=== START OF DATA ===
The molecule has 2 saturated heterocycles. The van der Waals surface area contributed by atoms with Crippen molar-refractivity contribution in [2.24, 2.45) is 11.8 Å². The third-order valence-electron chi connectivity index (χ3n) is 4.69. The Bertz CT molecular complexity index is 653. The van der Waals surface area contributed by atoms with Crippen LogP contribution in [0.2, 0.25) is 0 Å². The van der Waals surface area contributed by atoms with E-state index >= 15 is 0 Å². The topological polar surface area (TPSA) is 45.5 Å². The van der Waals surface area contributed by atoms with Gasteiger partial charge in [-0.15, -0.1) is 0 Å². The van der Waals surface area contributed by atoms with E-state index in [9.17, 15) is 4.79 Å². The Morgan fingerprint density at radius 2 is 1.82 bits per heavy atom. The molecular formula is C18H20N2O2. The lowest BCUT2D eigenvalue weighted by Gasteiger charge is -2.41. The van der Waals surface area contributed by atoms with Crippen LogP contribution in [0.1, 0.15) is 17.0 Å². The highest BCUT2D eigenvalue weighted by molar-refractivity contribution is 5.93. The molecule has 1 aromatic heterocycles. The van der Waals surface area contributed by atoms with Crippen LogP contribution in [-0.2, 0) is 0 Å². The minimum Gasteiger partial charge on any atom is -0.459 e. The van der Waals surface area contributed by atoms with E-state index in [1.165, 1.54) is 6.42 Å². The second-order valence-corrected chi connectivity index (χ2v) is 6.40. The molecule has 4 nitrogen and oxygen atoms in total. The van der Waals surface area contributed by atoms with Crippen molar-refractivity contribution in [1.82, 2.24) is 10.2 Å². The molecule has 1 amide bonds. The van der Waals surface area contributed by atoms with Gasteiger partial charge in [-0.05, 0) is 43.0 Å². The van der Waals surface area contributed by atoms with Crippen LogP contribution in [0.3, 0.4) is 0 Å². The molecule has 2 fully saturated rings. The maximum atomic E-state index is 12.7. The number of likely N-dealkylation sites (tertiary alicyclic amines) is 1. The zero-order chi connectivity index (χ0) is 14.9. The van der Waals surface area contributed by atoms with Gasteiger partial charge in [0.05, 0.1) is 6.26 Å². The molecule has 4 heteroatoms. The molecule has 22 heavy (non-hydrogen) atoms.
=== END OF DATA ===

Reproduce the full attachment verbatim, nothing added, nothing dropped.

The molecule has 2 saturated heterocycles. The van der Waals surface area contributed by atoms with Crippen molar-refractivity contribution in [2.24, 2.45) is 11.8 Å². The third-order valence-electron chi connectivity index (χ3n) is 4.69. The Bertz CT molecular complexity index is 653. The van der Waals surface area contributed by atoms with Crippen LogP contribution in [0.2, 0.25) is 0 Å². The van der Waals surface area contributed by atoms with E-state index >= 15 is 0 Å². The topological polar surface area (TPSA) is 45.5 Å². The van der Waals surface area contributed by atoms with Gasteiger partial charge in [-0.15, -0.1) is 0 Å². The van der Waals surface area contributed by atoms with E-state index in [9.17, 15) is 4.79 Å². The Morgan fingerprint density at radius 2 is 1.82 bits per heavy atom. The molecular formula is C18H20N2O2. The lowest BCUT2D eigenvalue weighted by Gasteiger charge is -2.41. The van der Waals surface area contributed by atoms with Crippen LogP contribution in [0.1, 0.15) is 17.0 Å². The highest BCUT2D eigenvalue weighted by molar-refractivity contribution is 5.93. The molecule has 1 aromatic heterocycles. The van der Waals surface area contributed by atoms with Crippen LogP contribution in [-0.2, 0) is 0 Å². The minimum Gasteiger partial charge on any atom is -0.459 e. The van der Waals surface area contributed by atoms with E-state index in [1.165, 1.54) is 6.42 Å². The second-order valence-corrected chi connectivity index (χ2v) is 6.40. The molecule has 4 nitrogen and oxygen atoms in total. The van der Waals surface area contributed by atoms with Crippen molar-refractivity contribution in [1.82, 2.24) is 10.2 Å². The molecule has 1 amide bonds. The van der Waals surface area contributed by atoms with Gasteiger partial charge in [-0.05, 0) is 43.0 Å². The van der Waals surface area contributed by atoms with Crippen LogP contribution in [0.3, 0.4) is 0 Å². The molecule has 2 fully saturated rings. The maximum atomic E-state index is 12.7. The number of likely N-dealkylation sites (tertiary alicyclic amines) is 1. The zero-order chi connectivity index (χ0) is 14.9. The van der Waals surface area contributed by atoms with Gasteiger partial charge in [0.05, 0.1) is 6.26 Å². The molecule has 4 heteroatoms. The molecule has 22 heavy (non-hydrogen) atoms.